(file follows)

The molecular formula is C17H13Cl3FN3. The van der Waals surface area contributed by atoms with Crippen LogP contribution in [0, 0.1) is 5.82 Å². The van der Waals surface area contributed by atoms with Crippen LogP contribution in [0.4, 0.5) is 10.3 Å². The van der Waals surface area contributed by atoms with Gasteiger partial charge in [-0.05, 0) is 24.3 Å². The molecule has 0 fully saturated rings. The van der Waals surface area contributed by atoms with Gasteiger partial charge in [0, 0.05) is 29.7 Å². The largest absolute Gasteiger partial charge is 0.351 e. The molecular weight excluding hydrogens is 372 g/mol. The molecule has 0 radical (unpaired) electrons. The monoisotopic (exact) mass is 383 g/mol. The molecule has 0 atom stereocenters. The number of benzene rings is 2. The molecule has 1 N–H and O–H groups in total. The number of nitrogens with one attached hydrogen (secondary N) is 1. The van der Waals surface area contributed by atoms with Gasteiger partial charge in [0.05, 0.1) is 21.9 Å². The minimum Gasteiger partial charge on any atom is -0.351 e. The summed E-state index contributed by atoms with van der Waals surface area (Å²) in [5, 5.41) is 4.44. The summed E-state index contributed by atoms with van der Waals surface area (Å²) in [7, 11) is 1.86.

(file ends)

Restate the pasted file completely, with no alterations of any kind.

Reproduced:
The molecular formula is C17H13Cl3FN3. The van der Waals surface area contributed by atoms with Crippen LogP contribution in [0, 0.1) is 5.82 Å². The van der Waals surface area contributed by atoms with Crippen LogP contribution in [0.4, 0.5) is 10.3 Å². The van der Waals surface area contributed by atoms with Gasteiger partial charge in [-0.05, 0) is 24.3 Å². The molecule has 0 fully saturated rings. The van der Waals surface area contributed by atoms with Gasteiger partial charge in [0, 0.05) is 29.7 Å². The largest absolute Gasteiger partial charge is 0.351 e. The molecular weight excluding hydrogens is 372 g/mol. The molecule has 0 radical (unpaired) electrons. The monoisotopic (exact) mass is 383 g/mol. The molecule has 0 atom stereocenters. The number of benzene rings is 2. The molecule has 1 N–H and O–H groups in total. The number of nitrogens with one attached hydrogen (secondary N) is 1. The van der Waals surface area contributed by atoms with Gasteiger partial charge in [0.05, 0.1) is 21.9 Å². The minimum Gasteiger partial charge on any atom is -0.351 e. The summed E-state index contributed by atoms with van der Waals surface area (Å²) in [5, 5.41) is 4.44. The summed E-state index contributed by atoms with van der Waals surface area (Å²) in [7, 11) is 1.86.